“Chewing the scenery,” an American phrase coined in the late 19th century, refers to dramatic, theatrical overacting. Watching performers chew the scenery can be excruciating, except when it’s an excellent actor or actress working with top-notch material – then it’s fun. Here are four films – two with dysfunctional workplaces, two with disintegrating marriages – that feature actors at the top of their game chewing the scenery.
Notes on a Scandal (2006) is a wicked film based on the novel What Was She Thinking by Zoë Heller. Sheba (Cate Blanchett) is an art teacher who winds up in a sexual relationship with a 15-year-old student; meanwhile, her colleague Barbara (Judi Dench) is at first her confidante but has alterior motives that could destroy Sheba, her career and her family. Melodrama like this is rarely seen in contemporary cinema, and with lesser actors, scenes like the showdown between the two leads would have devolved into camp. But Blanchett and Dench (both nominated for Best Actress Oscars for their performances) are perfect in their portrayls of two women whose lives are devoured by secrets, bitterness and cynicism. Continue reading “Movie Mondays: Chewing the scenery”
Today’s Movie Monday column is focusing on television. Why? Because many people regard the past ten years as a new Golden Age of television. From Six Feet Under and The Sopranos, through The Wire and to Breaking Bad and Mad Men, both critics and the public see the writing contemporary on cable TV programs as good, if not better, than contemporary cinema. Below are three new TV shows that I haven’t seen, but have been highly regarded in their first seasons and look forward to checking out. Continue reading “Movie Mondays: Looking for a new TV series?”
There are some movies that stay with me because of the way they look. While there’s absolutely nothing wrong with the performers, directors or screenwriters in the following films, it’s the details — cinematography, color, costume design — that contribute to the unforgettable style of each of the these three films.
The opening credits for Drive (2011) are written in a pink 1980s font and accompanied by the equally ’80s-ish song “Nightcall” by Kavinsky (available on the Drive soundtrack). It initially seemed incompatible with the plot – The Driver (Ryan Gosling) is a Hollywood stuntman by day, and a getaway car driver by night whose life gets very complicated when he starts to help his neighbor Irene (Carey Mulligan) in modern day Los Angeles. But visionary director Nicolas Winding Refn manages to make it all work with highly stylized action and violence that doesn’t feel gratuitous, but essential to the film. Continue reading “Movie Mondays: Cinema with Style”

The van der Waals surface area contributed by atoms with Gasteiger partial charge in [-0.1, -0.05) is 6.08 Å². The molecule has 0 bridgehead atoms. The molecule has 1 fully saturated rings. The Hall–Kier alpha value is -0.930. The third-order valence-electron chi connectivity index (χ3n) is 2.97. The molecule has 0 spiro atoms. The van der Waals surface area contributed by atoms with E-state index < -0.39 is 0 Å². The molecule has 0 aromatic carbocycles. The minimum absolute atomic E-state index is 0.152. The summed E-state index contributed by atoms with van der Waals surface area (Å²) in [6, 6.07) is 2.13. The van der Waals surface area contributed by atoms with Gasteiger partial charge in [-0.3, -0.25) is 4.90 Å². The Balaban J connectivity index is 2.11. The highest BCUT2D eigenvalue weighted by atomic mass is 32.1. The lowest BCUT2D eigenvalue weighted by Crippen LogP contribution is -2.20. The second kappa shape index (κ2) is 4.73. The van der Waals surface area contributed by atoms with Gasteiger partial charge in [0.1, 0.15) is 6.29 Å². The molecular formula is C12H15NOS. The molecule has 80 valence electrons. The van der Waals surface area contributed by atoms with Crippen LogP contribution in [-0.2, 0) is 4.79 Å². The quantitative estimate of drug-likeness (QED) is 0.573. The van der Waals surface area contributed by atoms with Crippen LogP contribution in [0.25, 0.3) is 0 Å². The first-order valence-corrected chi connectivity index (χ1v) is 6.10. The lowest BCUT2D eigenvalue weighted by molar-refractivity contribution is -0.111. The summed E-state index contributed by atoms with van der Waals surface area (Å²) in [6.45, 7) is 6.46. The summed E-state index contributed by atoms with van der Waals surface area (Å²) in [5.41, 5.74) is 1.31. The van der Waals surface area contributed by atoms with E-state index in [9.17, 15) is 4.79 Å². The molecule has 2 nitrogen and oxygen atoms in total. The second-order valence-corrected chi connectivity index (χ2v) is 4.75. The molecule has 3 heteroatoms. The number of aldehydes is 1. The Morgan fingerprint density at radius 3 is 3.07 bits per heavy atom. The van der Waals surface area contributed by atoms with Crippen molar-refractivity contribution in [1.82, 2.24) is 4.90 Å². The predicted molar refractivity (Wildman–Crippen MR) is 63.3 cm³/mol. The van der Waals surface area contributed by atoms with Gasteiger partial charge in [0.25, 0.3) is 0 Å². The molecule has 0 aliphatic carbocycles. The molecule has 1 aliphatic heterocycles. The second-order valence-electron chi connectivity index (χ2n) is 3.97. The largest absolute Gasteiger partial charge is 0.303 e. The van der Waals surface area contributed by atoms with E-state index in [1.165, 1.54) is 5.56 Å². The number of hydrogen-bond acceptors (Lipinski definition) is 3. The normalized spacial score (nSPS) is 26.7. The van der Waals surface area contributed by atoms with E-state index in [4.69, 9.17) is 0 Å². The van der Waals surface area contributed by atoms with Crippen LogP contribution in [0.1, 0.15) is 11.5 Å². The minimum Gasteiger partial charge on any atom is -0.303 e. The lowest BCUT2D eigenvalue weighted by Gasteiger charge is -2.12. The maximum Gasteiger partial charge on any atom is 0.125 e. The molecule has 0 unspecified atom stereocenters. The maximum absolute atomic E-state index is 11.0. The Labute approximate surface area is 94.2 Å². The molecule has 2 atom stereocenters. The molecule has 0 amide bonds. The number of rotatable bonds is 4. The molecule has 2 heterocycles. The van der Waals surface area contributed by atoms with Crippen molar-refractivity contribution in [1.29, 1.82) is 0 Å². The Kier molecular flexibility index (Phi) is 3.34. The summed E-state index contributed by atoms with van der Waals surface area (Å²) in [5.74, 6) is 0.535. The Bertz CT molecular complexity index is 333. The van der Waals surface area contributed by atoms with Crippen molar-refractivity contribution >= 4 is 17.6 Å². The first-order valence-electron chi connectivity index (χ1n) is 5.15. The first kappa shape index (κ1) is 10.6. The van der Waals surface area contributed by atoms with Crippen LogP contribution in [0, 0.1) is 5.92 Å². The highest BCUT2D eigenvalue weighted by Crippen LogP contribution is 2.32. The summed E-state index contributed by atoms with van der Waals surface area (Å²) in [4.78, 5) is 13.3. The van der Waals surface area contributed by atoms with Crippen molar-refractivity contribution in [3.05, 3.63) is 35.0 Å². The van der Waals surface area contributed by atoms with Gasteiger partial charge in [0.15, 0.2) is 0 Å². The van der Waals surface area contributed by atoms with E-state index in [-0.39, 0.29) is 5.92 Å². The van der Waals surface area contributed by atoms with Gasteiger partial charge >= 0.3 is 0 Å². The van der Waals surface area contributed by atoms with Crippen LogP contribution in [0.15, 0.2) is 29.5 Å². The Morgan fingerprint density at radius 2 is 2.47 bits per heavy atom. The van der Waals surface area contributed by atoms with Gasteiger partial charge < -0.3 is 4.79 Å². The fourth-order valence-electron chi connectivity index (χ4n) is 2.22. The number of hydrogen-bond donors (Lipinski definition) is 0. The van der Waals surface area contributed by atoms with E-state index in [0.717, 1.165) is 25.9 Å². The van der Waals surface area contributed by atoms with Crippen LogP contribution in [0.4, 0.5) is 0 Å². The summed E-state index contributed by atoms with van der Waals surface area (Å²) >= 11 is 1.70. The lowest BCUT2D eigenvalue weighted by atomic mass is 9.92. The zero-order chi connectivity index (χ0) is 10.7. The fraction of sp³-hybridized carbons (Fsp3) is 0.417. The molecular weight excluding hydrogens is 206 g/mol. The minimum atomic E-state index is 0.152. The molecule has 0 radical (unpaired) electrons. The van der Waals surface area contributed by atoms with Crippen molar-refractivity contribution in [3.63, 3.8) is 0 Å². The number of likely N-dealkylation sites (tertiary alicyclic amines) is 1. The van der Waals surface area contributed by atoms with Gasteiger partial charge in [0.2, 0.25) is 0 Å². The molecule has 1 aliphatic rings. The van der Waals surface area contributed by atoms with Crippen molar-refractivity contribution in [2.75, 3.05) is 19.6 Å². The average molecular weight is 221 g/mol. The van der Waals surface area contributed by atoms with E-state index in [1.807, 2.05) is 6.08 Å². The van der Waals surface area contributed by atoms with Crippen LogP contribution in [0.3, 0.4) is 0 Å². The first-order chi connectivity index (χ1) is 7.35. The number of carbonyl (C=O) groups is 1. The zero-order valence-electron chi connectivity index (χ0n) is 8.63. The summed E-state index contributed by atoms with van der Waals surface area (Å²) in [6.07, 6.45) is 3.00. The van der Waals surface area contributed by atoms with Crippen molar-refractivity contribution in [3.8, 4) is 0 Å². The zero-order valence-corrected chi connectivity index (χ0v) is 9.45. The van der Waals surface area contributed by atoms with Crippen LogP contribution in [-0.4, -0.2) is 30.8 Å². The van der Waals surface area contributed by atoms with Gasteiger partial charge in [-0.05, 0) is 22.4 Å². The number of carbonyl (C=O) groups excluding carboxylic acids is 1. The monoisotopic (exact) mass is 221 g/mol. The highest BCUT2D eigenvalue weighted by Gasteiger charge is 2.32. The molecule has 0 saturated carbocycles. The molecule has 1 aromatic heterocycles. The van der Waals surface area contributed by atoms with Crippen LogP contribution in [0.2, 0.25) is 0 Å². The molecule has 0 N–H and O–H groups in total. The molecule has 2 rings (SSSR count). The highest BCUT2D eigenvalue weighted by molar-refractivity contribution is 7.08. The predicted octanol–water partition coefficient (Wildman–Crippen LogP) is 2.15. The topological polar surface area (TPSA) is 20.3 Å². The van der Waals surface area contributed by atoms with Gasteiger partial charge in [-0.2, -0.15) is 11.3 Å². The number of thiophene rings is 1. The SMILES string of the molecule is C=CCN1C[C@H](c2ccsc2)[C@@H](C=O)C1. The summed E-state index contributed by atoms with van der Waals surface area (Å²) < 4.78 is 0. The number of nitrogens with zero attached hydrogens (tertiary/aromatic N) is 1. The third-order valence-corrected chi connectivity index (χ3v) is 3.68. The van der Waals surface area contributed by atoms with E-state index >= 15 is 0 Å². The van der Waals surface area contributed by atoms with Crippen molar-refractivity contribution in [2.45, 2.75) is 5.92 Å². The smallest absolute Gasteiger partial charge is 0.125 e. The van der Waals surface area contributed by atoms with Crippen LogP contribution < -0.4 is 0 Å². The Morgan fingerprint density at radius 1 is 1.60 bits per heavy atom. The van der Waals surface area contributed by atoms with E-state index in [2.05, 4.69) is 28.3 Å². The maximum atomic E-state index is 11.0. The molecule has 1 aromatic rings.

I recently saw Mud (2013) – easily one of the best movies of the year, so far – and was struck by its multiple layers. It’s a thriller that stars Matthew McConaughey in the title role as a fugitive living on a remote island, hiding from bounty hunters and pining for the love of his life, Juniper (Reese Witherspoon). Its languid, atmospheric setting, along the Mississippi River in the Ozarks, is a character unto itself that is refreshingly free of stereotypes. But at its core is Ellis (Tye Sheridan), a young boy who decides to help Mud reunite with Juniper, despite problems at home. While I enjoy cheerful, predictable coming-of-age films as much as the next person, this movie made me think of some others with life-changing journeys for the young protagonists. Continue reading “Movie Mondays: Coming-of-age films with an edge”
This month, two highly anticipated TV series – Aaron Sorkin’s The Newsroom and House of Cards, the critically acclaimed Netflix original series – are available on DVD. Both shows deal with journalists and the power of the news media, a topic that was the subject of three smart, classic award-winning films.
His Girl Friday (1940), based on the Broadway play The Front Page, stars Cary Grant as Walter Burns, a newspaper editor who tries to get his ex-wife, reporter Hildy Johnson (Rosalind Russell) to write her last big news story, and maybe just prevent her from marrying insurance salesman Bruce Baldwin (Ralph Bellamy) at the same time. Howard Hawks directed this screwball comedy to perfection, and the chemistry between Grant and Russell is on full display with witty, overlapping rapid-fire dialogue that you’ll want to watch over and over to make sure you don’t miss a single line. Continue reading “Movie Mondays: Films about the Fourth Estate”